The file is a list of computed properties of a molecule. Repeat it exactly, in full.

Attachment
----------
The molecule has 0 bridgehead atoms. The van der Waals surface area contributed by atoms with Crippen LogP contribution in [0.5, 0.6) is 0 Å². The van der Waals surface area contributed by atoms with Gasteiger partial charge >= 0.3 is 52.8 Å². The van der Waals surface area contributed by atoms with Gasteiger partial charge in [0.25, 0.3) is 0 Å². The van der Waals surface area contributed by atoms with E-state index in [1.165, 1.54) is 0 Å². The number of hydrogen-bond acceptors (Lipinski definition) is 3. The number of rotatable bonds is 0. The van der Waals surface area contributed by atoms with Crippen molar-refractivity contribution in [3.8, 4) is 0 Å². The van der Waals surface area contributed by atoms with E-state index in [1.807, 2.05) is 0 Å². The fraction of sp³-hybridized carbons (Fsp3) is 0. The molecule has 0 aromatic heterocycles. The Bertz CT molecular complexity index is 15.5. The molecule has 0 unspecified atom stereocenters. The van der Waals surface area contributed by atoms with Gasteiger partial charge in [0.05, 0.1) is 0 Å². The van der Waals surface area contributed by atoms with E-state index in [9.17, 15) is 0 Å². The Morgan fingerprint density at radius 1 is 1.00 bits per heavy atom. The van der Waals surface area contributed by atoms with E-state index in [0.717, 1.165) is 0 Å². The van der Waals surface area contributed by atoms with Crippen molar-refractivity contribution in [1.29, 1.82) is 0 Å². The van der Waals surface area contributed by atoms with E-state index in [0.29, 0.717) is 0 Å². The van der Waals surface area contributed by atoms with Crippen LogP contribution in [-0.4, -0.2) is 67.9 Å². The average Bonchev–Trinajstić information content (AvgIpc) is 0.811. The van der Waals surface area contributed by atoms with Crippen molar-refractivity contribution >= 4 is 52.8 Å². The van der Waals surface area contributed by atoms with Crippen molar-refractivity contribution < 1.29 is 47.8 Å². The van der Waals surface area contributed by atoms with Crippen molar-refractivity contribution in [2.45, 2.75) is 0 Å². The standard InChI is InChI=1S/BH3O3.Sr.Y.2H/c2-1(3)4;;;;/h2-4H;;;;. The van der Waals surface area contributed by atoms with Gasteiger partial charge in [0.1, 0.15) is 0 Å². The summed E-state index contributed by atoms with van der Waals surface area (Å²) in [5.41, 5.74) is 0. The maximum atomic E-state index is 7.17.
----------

The molecule has 0 bridgehead atoms. The van der Waals surface area contributed by atoms with Crippen LogP contribution in [0.5, 0.6) is 0 Å². The van der Waals surface area contributed by atoms with Gasteiger partial charge >= 0.3 is 52.8 Å². The van der Waals surface area contributed by atoms with Gasteiger partial charge in [0.25, 0.3) is 0 Å². The van der Waals surface area contributed by atoms with E-state index in [1.165, 1.54) is 0 Å². The number of hydrogen-bond acceptors (Lipinski definition) is 3. The number of rotatable bonds is 0. The van der Waals surface area contributed by atoms with Crippen molar-refractivity contribution in [3.8, 4) is 0 Å². The van der Waals surface area contributed by atoms with E-state index in [1.807, 2.05) is 0 Å². The fraction of sp³-hybridized carbons (Fsp3) is 0. The molecule has 0 aromatic heterocycles. The Bertz CT molecular complexity index is 15.5. The molecule has 0 unspecified atom stereocenters. The van der Waals surface area contributed by atoms with Gasteiger partial charge in [0.05, 0.1) is 0 Å². The van der Waals surface area contributed by atoms with E-state index in [9.17, 15) is 0 Å². The Morgan fingerprint density at radius 1 is 1.00 bits per heavy atom. The van der Waals surface area contributed by atoms with E-state index in [0.717, 1.165) is 0 Å². The van der Waals surface area contributed by atoms with Crippen molar-refractivity contribution in [1.29, 1.82) is 0 Å². The van der Waals surface area contributed by atoms with E-state index in [0.29, 0.717) is 0 Å². The van der Waals surface area contributed by atoms with Crippen LogP contribution in [-0.4, -0.2) is 67.9 Å². The average Bonchev–Trinajstić information content (AvgIpc) is 0.811. The van der Waals surface area contributed by atoms with Crippen molar-refractivity contribution >= 4 is 52.8 Å². The van der Waals surface area contributed by atoms with Crippen molar-refractivity contribution < 1.29 is 47.8 Å². The van der Waals surface area contributed by atoms with Crippen molar-refractivity contribution in [2.45, 2.75) is 0 Å². The standard InChI is InChI=1S/BH3O3.Sr.Y.2H/c2-1(3)4;;;;/h2-4H;;;;. The van der Waals surface area contributed by atoms with Gasteiger partial charge in [0.1, 0.15) is 0 Å². The summed E-state index contributed by atoms with van der Waals surface area (Å²) in [5.41, 5.74) is 0. The maximum atomic E-state index is 7.17.